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Article title: Pursuing Harmony of Faith and Science by Al Cornell

Three of us were discussing science and religion. A fourth person entered and someone mentioned what we were talking about. The newcomer responded, “I believe in one of them.” We all understood that he was discarding religion as worthless, or perhaps evil. Certainly, Richard Dawkins and others have striven to cast it in that light.

At the 1959 Darwinian Centennial, agnostic Loren Eiseley presented the case that modern science is a child of religion. The Judeo-Christian religion had established the case for a logical and rational creation that could be investigated. That differed from the voodoo and mystical concepts of most cultures.

Nikolaus CopernicusHowever, from its inception, that “child” challenged ingrained doctrines established by religious leaders. Copernicus, Kepler, and Galileo studied the world and found themselves at odds with some keepers of the established beliefs. Many people claimed to find biblical proofs that the earth was at the center of the universe. The conflict was resolved with the gradual realization that it arose from the arrogant defense of unwarranted human interpretations of Scripture. However, science continued to challenge religious doctrines.

A significant segment of the religious community, especially in North America, has set its peg at the young-earth interpretation and rejected a huge part of modern science. At the same time, an arrogant segment of the scientific community has declared all religion to be a bunch of ancient myths that need to be discarded. This polarization has resulted in many people choosing a side and acting desparagingly toward the other side.

The late scientist Stephen Jay Gould wrote of what he called separate “magisteria” for science and religion. At first that approach may sound good. However, Gould claimed nearly everything for science and left a god who could not interfere with natural causes. His analysis of the world only left room for a god who was nearly dead or relaxing on some very distant beach.

Christianity teaches us values of humility, compassion, generosity, love, altruism, faith, honor, worship, holiness, purpose, family, integrity, character, and beauty. Science merely reaches the fringes of some of these. A world without pure religion is not an ideal home for humanity. Eiseley wrote of man, “… without a sense of the holy, without compassion, his brain can become a gray stalking horror — the deviser of Belsen” (a World War II concentration camp). Though many scientists are stellar citizens, that characteristic is not a product of the influence of science‚Äôs domain. Science is morally indifferent.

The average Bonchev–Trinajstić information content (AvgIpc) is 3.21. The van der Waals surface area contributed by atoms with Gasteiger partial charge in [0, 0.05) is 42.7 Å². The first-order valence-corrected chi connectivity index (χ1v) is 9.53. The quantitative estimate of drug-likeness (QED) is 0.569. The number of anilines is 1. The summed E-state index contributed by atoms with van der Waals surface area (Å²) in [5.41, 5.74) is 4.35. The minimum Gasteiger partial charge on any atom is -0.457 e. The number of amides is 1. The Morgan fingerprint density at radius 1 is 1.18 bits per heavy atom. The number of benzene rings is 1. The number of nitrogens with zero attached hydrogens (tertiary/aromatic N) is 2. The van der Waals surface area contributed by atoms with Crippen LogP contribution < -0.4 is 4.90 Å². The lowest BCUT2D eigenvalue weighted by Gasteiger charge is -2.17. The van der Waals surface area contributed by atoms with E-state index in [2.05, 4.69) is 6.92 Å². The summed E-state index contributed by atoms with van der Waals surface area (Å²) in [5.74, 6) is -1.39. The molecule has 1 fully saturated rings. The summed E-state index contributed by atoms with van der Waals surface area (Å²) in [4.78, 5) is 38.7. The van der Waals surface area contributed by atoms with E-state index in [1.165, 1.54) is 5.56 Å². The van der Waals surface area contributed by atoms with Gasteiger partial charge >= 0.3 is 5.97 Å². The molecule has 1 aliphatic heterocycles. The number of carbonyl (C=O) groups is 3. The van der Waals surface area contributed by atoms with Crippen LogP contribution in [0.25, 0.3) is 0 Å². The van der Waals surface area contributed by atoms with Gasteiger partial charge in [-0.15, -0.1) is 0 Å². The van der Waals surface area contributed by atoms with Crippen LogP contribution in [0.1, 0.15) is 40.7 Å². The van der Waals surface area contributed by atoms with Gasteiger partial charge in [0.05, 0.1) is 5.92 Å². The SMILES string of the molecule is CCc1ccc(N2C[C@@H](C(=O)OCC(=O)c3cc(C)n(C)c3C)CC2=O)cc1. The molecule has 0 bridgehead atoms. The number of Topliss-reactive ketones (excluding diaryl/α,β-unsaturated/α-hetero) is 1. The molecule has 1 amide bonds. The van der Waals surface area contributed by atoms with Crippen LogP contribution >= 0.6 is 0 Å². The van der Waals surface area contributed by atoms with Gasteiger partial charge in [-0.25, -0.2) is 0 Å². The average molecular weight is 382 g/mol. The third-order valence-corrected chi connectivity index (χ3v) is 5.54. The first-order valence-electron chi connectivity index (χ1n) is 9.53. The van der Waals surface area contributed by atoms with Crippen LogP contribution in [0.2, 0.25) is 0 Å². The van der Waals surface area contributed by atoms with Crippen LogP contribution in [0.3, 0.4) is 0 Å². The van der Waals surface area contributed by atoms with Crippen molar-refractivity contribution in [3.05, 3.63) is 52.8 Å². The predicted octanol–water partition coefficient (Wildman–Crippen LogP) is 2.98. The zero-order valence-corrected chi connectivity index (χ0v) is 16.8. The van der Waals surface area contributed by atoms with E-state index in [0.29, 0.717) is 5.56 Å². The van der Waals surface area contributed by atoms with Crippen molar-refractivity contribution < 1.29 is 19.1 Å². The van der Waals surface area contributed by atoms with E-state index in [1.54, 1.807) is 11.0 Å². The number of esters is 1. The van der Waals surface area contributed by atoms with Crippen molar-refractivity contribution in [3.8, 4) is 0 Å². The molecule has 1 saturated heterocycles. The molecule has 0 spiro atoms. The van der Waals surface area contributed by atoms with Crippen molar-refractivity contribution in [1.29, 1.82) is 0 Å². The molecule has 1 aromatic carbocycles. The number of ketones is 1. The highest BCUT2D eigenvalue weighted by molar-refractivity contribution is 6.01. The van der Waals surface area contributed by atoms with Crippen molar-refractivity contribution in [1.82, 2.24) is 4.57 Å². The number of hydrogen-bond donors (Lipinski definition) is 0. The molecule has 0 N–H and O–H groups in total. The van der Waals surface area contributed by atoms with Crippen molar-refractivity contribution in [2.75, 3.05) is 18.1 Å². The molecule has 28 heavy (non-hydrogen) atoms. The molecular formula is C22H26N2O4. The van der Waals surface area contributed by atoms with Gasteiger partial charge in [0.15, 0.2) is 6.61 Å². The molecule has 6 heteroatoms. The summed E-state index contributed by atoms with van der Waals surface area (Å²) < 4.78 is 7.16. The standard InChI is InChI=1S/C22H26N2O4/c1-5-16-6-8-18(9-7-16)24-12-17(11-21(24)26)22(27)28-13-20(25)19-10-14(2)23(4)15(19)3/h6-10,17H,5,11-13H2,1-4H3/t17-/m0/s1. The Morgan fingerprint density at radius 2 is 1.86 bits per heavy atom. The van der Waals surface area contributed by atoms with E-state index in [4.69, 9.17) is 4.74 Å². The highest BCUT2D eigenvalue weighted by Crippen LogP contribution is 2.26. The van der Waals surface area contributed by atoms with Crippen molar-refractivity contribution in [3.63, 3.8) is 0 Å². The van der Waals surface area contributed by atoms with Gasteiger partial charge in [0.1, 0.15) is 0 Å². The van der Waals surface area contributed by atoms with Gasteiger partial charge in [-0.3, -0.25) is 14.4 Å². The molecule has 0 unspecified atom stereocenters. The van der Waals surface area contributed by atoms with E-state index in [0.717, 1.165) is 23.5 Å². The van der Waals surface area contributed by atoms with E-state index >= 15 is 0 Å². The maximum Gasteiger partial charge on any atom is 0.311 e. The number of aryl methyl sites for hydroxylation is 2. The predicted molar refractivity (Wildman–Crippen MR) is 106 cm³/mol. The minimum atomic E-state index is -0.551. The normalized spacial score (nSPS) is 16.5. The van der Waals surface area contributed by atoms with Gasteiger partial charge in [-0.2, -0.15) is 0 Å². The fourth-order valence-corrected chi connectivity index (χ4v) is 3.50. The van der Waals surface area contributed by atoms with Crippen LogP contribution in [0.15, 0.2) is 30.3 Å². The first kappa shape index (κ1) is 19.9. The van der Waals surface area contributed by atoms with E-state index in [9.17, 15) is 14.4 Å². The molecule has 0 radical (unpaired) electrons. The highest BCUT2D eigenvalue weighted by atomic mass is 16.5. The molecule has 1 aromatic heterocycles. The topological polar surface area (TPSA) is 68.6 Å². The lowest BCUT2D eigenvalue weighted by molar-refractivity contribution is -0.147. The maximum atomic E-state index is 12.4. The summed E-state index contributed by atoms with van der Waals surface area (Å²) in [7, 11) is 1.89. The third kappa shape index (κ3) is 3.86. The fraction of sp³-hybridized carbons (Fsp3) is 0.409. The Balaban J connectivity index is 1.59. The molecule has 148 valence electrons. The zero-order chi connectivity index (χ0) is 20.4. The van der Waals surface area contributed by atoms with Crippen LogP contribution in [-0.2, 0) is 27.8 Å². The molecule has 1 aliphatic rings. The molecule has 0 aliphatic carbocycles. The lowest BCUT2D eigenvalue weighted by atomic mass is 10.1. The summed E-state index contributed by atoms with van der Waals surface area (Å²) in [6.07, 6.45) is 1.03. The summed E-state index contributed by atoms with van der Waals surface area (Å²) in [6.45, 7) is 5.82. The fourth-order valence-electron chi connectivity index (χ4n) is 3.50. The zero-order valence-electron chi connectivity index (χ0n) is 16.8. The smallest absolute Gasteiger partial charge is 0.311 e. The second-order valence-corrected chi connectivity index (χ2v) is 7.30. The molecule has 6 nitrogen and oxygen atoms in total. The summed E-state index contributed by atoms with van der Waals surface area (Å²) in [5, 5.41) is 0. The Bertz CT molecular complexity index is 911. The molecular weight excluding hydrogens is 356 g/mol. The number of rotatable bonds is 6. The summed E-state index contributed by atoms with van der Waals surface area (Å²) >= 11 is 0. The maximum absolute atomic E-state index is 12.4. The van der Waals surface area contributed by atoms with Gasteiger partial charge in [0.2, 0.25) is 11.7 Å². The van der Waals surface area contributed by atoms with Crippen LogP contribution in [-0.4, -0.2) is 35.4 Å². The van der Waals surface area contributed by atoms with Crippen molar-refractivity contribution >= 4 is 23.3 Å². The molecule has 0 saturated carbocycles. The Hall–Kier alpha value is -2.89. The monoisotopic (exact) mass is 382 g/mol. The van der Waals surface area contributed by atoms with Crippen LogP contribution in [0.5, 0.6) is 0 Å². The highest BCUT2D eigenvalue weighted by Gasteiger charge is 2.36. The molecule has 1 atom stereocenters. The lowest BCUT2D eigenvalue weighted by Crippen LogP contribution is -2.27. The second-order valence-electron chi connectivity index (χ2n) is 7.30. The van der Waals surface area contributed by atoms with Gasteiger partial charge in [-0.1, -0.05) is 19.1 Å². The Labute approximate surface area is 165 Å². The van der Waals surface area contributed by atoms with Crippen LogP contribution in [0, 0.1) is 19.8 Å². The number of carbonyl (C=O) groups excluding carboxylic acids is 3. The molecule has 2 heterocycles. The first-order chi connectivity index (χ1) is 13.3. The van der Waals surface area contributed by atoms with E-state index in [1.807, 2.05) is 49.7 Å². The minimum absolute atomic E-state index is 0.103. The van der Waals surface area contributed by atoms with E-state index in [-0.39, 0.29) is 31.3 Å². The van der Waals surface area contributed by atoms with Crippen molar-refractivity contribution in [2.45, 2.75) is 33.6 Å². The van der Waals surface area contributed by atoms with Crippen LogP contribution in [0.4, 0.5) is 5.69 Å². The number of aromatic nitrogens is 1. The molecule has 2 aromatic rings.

Difficult times are frequently part of the future for those trained in a culture where the science fields of geology, geography, biology, and astronomy are viewed as atheistic assaults on the Bible. Also, the extensive study of the radio-active decay of dozens of elements has broad application in science. It is not discredited by a few examples of contaminated samples.

Cartoon character with questionsYoung people, who enter a science field after being raised in a church culture where young-earth is presented as a Christian doctrine, are thrown into an unnecessary dilemma. They are left believing that they must choose between faith and science. Some face the conflict and work through it to an acceptable solution, but most perceive a fundamental flaw in the faith system and drift away from it.

On the other hand, I too was exposed to instructors who used their science professor platform to denounce Christian faith. Evangelistic atheists regularly prey on the youth they instruct and add fuel to the conflict.

However, for the one whocomes to the conclusion that there is a God who gave us the Word and the world, harmony is attainable. Scientists study details concerning the world, but topics that relate to value and purpose are not subject to research done by physical tools. They are topics of Christianity.

Francis Collins, who headed the human genome project, wrote, “This Moral Law shone its bright white light into the recesses of my childish atheism, and demanded a serious consideration of its origin. Was this God looking back at me? … [God] has therefore instilled this special glimpse of Himself into each of us.” I concur that everyone has the opportunity to perceive God.

When Genesis 1:2 says, “the Spirit of God was hovering over the waters” that indicates a process. Teaching Genesis 1 as purely prose and demanding literal days from that text is an interpretation that is not without serious question. Being dogmatic about that view is not the same as being faithful to God and the Bible.

Consider the following parallelism in Genesis 1:

Day 1: “light” ----------- Day 4: “sun, moon, and stars”
Day 2: “sky and water” ----------- Day 5: “birds and fish”
Day 3: “land and plants” ----------- Day 6: “land animals and man — plants as food”

Sunset over a lakeThere is tremendous satisfaction in being drawn into the harmony of the Word and the world. Turn to Ecclesiastes 3:11 and note the beauty, the God-spot within us, and the unfathomable creation. Listen for the voice of the cosmos as described in Psalm 19:1 – 4. Combine Romans 1:20 with a view of sunsets and backyard birds and sense the Author of the Word and the world. Open to Hebrews 3:3, 4 and land on a reasonable explanation for your existence and for the world around you.

Is reality a random consequence arising out of an unpredictable past or a God-caused event? Let the privileged planet, the fine-tuned universe, and the unimaginable transition of the meaning of the Roman cross underpin a faith that is unshakable. It does all come together as the great reality in which we survive and believe.

Picture credits:
© agsandrew. Image from BigStockPhoto.com.
© Orla. Image from BigStockPhoto.com.
© Kathie Nichols. Image from BigStockPhoto.com